By Stephen Shaw
There are many legacy companies today sleepwalking toward their grave. They are about to be engulfed by a fast-approaching wave of momentous change which they are totally unprepared to face. It is no longer a question of whether market disruption will happen to their business — it is only a question of when. There will be no safe place to hide. No sector will be spared. Many companies will be simply swept away.
Some refer to it as the Fourth Industrial Revolution. Others call it the Age of Upheaval. Whatever you call it, the change will be so radical, so disruptive, so extensive that it will demand completely revolutionary thinking in order to avoid extinction. And revolution is just not in the vocabulary of most businesses. Companies much prefer the calm and predictability of business as usual.
For years now digitization has been on the corporate agenda as an operational necessity. The principal motivation has been modernization of the company’s operating model — how work actually gets done. Seeing no special urgency, companies have tended to move at a leisurely pace, satisfied with incremental gains in productivity and efficiency. Even then many of these modest transformation initiatives fail. In fact, it is estimated that just 30 percent of digital change initiatives ever succeed. Poor governance, lack of executive fortitude, pushback from internal naysayers, inadequate funding, thinly spread resources, competing priorities — all of these factors and more can sap the will of the project champions.
Now consider the even tougher odds of achieving profound transformation that calls for divergent thinking to succeed. This is the exact type of transformative change that will be essential in the years ahead as big data, AI, IoT, augmented reality, the metaverse and robotics converge to rock the world. Companies will need to prepare for various possible scenarios that are entirely speculative at this point. They will need to adopt a start-up mindset. And they will need to have the courage to give up what they know has worked in the past for what they are guessing will work in the future.
The penalty for failure is so fatal that John Chambers, the former CEO of Cisco, is famously quoted as predicting that 40 percent of businesses will not exist in a meaningful way in ten years. And he said that eight years ago. Maybe he was being a bit melodramatic, but the truth is that most companies are simply not built to reinvent themselves. They are certainly not prepared to leap into the unknown. And they absolutely do not want to risk jeopardizing their current cash flows and upset their shareholders.
So how can businesses gird themselves for the future instead of continuing to move in slow motion? How can they be more innovative? Agile? Bold? How can they be better at change management? In short, how can they make themselves invincible?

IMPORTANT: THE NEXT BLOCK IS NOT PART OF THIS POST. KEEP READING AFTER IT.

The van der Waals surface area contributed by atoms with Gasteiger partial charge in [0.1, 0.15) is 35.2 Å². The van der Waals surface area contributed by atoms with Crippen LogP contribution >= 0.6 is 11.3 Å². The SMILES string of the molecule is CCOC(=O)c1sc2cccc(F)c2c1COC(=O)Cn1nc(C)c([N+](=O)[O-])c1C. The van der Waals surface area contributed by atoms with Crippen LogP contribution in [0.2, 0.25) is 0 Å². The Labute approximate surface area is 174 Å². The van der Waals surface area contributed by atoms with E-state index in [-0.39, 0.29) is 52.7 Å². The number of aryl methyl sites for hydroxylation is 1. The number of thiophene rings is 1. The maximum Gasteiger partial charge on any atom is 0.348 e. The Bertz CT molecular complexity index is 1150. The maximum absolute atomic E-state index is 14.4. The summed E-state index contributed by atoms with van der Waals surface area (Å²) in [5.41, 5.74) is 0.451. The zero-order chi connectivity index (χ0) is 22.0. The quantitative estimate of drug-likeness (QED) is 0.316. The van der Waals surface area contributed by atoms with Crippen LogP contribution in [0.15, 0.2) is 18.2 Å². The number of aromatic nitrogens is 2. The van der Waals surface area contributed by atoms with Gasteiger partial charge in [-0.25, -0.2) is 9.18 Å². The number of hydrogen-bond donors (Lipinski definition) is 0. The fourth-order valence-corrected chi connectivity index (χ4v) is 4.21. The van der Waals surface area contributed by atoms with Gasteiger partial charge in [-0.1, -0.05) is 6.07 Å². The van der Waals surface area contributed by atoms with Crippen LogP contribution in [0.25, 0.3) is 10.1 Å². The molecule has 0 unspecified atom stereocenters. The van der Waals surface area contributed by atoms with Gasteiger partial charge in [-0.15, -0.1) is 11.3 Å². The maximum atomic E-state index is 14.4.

Howard Tiersky has many of the answers which can be found in his best-selling book Winning Digital Customers. His company, FROM, has led many successful digital transformation projects for a wide range of enterprise clients and in the book he shares his methodology for success. Howard has himself spent most of his career spearheading digital change from the earliest days of the commercial Internet.
Shaw: Your undergraduate degree was in fine arts, and then you went on to get an MFA in cinematic arts. Did you have initial ambitions to be a theater or film director?
Tiersky: My original career trajectory was in theater and film and video, that’s correct. But then I started to work in this new area called multimedia, applying some of the same principles I learned to things like CD-ROMs. And so, I just started to move away from traditional media to work in digital media and I’ve been on that track ever since.
Shaw: Were the skills you acquired in your fine arts training transferrable to a digital career?
Tiersky: Oh my gosh, I mean so much. First of all, yeah, I think arts training in general is wildly valuable for people, in whatever career. As a theater director, one of the things you have to do is bring together both creative and technical talent, because productions have substantial technical and performance components. And so, if you’re doing digital work, you have similar issues. Also, in theater or film, you’re creating an experience for an audience — a journey — that has different stages. You’re trying to influence a person in some way. If it’s an artistic influence, it may be a message or a moral, or something that you want them to think about. Sometimes it’s just pure entertainment. But even then, you’re trying to influence them. You’re trying to put them in a good mood. You’re trying to get them to laugh, right? So, if you think about digital experiences, you have to bring together creative and technical people in the same way. You also have to understand who your audience is. You have to create an experience that works well for them. You’re trying to have an impact on that audience.
Shaw: Something else in common is empathy — seeing the world through somebody else’s eyes.
Tiersky: Yes. And ideation. I talk about that extensively in the book: how you come up with ideas.
Shaw: You went on to lead Capgemini’s digital transformation practice. How would you compare the challenges that clients faced back then to the challenges they’re facing today?